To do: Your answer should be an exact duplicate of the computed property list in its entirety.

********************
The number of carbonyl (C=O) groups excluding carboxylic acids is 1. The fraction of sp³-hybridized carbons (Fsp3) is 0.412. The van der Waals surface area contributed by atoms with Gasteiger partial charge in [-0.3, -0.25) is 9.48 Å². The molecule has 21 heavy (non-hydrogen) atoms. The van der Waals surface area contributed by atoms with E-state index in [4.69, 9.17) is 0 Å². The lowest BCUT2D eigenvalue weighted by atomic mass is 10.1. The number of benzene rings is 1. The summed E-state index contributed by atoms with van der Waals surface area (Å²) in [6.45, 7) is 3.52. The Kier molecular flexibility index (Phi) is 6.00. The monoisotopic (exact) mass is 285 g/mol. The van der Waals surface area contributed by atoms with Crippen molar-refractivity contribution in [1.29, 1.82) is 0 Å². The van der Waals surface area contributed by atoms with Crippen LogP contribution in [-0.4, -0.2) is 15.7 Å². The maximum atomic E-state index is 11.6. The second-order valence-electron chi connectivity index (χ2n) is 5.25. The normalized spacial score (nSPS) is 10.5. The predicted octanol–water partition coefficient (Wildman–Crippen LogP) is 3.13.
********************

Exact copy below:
The number of carbonyl (C=O) groups excluding carboxylic acids is 1. The fraction of sp³-hybridized carbons (Fsp3) is 0.412. The van der Waals surface area contributed by atoms with Gasteiger partial charge in [-0.3, -0.25) is 9.48 Å². The molecule has 21 heavy (non-hydrogen) atoms. The van der Waals surface area contributed by atoms with E-state index in [4.69, 9.17) is 0 Å². The lowest BCUT2D eigenvalue weighted by atomic mass is 10.1. The number of benzene rings is 1. The summed E-state index contributed by atoms with van der Waals surface area (Å²) in [6.45, 7) is 3.52. The Kier molecular flexibility index (Phi) is 6.00. The monoisotopic (exact) mass is 285 g/mol. The van der Waals surface area contributed by atoms with Crippen molar-refractivity contribution in [1.29, 1.82) is 0 Å². The van der Waals surface area contributed by atoms with Crippen LogP contribution in [-0.4, -0.2) is 15.7 Å². The maximum atomic E-state index is 11.6. The second-order valence-electron chi connectivity index (χ2n) is 5.25. The normalized spacial score (nSPS) is 10.5. The predicted octanol–water partition coefficient (Wildman–Crippen LogP) is 3.13.